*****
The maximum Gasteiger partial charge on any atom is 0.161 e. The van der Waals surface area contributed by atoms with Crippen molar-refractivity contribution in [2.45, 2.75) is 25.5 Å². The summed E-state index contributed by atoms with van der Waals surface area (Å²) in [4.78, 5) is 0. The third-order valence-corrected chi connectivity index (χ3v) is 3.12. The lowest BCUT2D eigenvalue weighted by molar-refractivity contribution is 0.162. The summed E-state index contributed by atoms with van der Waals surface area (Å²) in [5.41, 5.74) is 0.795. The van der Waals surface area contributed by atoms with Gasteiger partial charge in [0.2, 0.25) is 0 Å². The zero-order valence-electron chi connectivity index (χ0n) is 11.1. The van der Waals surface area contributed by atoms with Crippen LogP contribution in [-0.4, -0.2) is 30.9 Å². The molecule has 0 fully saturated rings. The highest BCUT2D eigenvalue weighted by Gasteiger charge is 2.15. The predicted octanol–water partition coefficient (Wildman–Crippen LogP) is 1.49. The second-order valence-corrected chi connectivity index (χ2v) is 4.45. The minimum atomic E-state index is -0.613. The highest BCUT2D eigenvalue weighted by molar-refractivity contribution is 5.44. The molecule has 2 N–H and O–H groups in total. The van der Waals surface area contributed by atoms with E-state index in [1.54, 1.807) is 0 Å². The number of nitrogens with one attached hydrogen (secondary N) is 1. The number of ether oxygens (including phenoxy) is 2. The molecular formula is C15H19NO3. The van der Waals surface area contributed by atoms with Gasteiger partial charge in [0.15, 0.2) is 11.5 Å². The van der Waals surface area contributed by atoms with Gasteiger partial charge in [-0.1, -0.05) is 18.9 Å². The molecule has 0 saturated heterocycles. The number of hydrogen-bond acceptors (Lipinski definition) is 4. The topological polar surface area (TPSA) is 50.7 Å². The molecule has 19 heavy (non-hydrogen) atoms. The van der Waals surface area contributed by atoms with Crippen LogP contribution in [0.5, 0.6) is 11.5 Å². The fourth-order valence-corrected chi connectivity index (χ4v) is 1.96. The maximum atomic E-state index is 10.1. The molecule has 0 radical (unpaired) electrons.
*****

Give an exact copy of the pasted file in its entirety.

The maximum Gasteiger partial charge on any atom is 0.161 e. The van der Waals surface area contributed by atoms with Crippen molar-refractivity contribution in [2.45, 2.75) is 25.5 Å². The summed E-state index contributed by atoms with van der Waals surface area (Å²) in [4.78, 5) is 0. The third-order valence-corrected chi connectivity index (χ3v) is 3.12. The lowest BCUT2D eigenvalue weighted by molar-refractivity contribution is 0.162. The summed E-state index contributed by atoms with van der Waals surface area (Å²) in [5.41, 5.74) is 0.795. The van der Waals surface area contributed by atoms with Gasteiger partial charge in [0.2, 0.25) is 0 Å². The zero-order valence-electron chi connectivity index (χ0n) is 11.1. The van der Waals surface area contributed by atoms with Crippen LogP contribution in [-0.4, -0.2) is 30.9 Å². The molecule has 0 fully saturated rings. The highest BCUT2D eigenvalue weighted by Gasteiger charge is 2.15. The predicted octanol–water partition coefficient (Wildman–Crippen LogP) is 1.49. The second-order valence-corrected chi connectivity index (χ2v) is 4.45. The minimum atomic E-state index is -0.613. The highest BCUT2D eigenvalue weighted by molar-refractivity contribution is 5.44. The molecule has 2 N–H and O–H groups in total. The van der Waals surface area contributed by atoms with E-state index in [1.54, 1.807) is 0 Å². The number of nitrogens with one attached hydrogen (secondary N) is 1. The number of ether oxygens (including phenoxy) is 2. The molecular formula is C15H19NO3. The van der Waals surface area contributed by atoms with Gasteiger partial charge in [0.15, 0.2) is 11.5 Å². The van der Waals surface area contributed by atoms with Gasteiger partial charge in [-0.1, -0.05) is 18.9 Å². The molecule has 0 saturated heterocycles. The number of hydrogen-bond acceptors (Lipinski definition) is 4. The topological polar surface area (TPSA) is 50.7 Å². The molecule has 19 heavy (non-hydrogen) atoms. The van der Waals surface area contributed by atoms with Crippen LogP contribution in [0.5, 0.6) is 11.5 Å². The fourth-order valence-corrected chi connectivity index (χ4v) is 1.96. The maximum atomic E-state index is 10.1. The molecule has 0 radical (unpaired) electrons.